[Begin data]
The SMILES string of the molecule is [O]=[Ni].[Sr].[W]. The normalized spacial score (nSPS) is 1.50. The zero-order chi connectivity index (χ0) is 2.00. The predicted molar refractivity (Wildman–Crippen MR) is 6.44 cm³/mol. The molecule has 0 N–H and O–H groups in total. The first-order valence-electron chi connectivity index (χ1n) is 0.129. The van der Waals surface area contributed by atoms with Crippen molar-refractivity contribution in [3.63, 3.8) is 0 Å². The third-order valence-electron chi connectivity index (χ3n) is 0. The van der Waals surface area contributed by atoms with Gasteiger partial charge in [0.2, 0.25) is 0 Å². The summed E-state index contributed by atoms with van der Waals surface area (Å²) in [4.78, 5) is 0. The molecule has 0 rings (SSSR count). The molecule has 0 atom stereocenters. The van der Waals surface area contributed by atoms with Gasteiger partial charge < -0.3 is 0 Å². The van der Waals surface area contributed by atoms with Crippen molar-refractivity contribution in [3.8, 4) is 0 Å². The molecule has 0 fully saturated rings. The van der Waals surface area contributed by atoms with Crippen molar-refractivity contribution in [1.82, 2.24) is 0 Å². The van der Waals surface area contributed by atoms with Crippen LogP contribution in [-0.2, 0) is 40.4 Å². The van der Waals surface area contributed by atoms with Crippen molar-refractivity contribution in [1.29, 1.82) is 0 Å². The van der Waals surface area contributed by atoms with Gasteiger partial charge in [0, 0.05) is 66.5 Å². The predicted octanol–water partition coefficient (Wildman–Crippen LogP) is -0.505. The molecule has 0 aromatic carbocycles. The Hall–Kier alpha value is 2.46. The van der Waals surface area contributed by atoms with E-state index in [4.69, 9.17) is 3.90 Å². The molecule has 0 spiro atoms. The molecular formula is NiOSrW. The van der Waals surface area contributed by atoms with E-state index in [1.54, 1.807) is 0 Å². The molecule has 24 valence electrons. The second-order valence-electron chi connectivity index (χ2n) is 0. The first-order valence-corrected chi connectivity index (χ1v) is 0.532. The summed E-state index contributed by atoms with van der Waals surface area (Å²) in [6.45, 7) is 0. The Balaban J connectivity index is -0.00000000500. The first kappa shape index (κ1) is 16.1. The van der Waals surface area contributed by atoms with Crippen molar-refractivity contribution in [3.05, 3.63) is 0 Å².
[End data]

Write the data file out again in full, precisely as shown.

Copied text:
The SMILES string of the molecule is [O]=[Ni].[Sr].[W]. The normalized spacial score (nSPS) is 1.50. The zero-order chi connectivity index (χ0) is 2.00. The predicted molar refractivity (Wildman–Crippen MR) is 6.44 cm³/mol. The molecule has 0 N–H and O–H groups in total. The first-order valence-electron chi connectivity index (χ1n) is 0.129. The van der Waals surface area contributed by atoms with Crippen molar-refractivity contribution in [3.63, 3.8) is 0 Å². The third-order valence-electron chi connectivity index (χ3n) is 0. The van der Waals surface area contributed by atoms with Gasteiger partial charge in [0.2, 0.25) is 0 Å². The summed E-state index contributed by atoms with van der Waals surface area (Å²) in [4.78, 5) is 0. The molecule has 0 rings (SSSR count). The molecule has 0 atom stereocenters. The van der Waals surface area contributed by atoms with Gasteiger partial charge < -0.3 is 0 Å². The van der Waals surface area contributed by atoms with Crippen molar-refractivity contribution in [3.8, 4) is 0 Å². The molecule has 0 fully saturated rings. The van der Waals surface area contributed by atoms with Crippen molar-refractivity contribution in [1.82, 2.24) is 0 Å². The van der Waals surface area contributed by atoms with Crippen LogP contribution in [-0.2, 0) is 40.4 Å². The van der Waals surface area contributed by atoms with Crippen molar-refractivity contribution in [1.29, 1.82) is 0 Å². The van der Waals surface area contributed by atoms with Gasteiger partial charge in [0, 0.05) is 66.5 Å². The predicted octanol–water partition coefficient (Wildman–Crippen LogP) is -0.505. The molecule has 0 aromatic carbocycles. The Hall–Kier alpha value is 2.46. The van der Waals surface area contributed by atoms with E-state index in [4.69, 9.17) is 3.90 Å². The molecule has 0 spiro atoms. The molecular formula is NiOSrW. The van der Waals surface area contributed by atoms with E-state index in [1.54, 1.807) is 0 Å². The molecule has 24 valence electrons. The second-order valence-electron chi connectivity index (χ2n) is 0. The first-order valence-corrected chi connectivity index (χ1v) is 0.532. The summed E-state index contributed by atoms with van der Waals surface area (Å²) in [6.45, 7) is 0. The Balaban J connectivity index is -0.00000000500. The first kappa shape index (κ1) is 16.1. The van der Waals surface area contributed by atoms with Crippen molar-refractivity contribution in [3.05, 3.63) is 0 Å².